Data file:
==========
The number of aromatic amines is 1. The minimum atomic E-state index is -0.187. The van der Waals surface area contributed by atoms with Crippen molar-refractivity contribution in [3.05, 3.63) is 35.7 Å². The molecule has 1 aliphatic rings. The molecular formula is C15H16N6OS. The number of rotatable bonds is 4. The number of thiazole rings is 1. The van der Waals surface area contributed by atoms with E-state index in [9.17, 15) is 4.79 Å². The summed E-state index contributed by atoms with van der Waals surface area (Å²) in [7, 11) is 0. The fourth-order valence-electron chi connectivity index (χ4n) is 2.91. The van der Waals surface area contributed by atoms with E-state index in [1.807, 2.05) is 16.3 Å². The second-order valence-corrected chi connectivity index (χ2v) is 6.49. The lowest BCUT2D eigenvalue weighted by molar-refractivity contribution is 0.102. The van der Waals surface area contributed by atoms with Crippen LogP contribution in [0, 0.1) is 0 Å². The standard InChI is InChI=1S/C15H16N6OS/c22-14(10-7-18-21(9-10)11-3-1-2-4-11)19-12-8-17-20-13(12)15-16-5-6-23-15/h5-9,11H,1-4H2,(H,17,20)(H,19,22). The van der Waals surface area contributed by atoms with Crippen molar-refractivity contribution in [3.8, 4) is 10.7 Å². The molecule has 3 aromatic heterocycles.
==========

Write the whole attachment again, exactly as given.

The number of aromatic amines is 1. The minimum atomic E-state index is -0.187. The van der Waals surface area contributed by atoms with Crippen molar-refractivity contribution in [3.05, 3.63) is 35.7 Å². The molecule has 1 aliphatic rings. The molecular formula is C15H16N6OS. The number of rotatable bonds is 4. The number of thiazole rings is 1. The van der Waals surface area contributed by atoms with E-state index in [9.17, 15) is 4.79 Å². The summed E-state index contributed by atoms with van der Waals surface area (Å²) in [7, 11) is 0. The fourth-order valence-electron chi connectivity index (χ4n) is 2.91. The van der Waals surface area contributed by atoms with E-state index in [1.807, 2.05) is 16.3 Å². The second-order valence-corrected chi connectivity index (χ2v) is 6.49. The lowest BCUT2D eigenvalue weighted by molar-refractivity contribution is 0.102. The van der Waals surface area contributed by atoms with Crippen LogP contribution in [0, 0.1) is 0 Å². The standard InChI is InChI=1S/C15H16N6OS/c22-14(10-7-18-21(9-10)11-3-1-2-4-11)19-12-8-17-20-13(12)15-16-5-6-23-15/h5-9,11H,1-4H2,(H,17,20)(H,19,22). The van der Waals surface area contributed by atoms with Crippen molar-refractivity contribution in [3.8, 4) is 10.7 Å². The molecule has 3 aromatic heterocycles.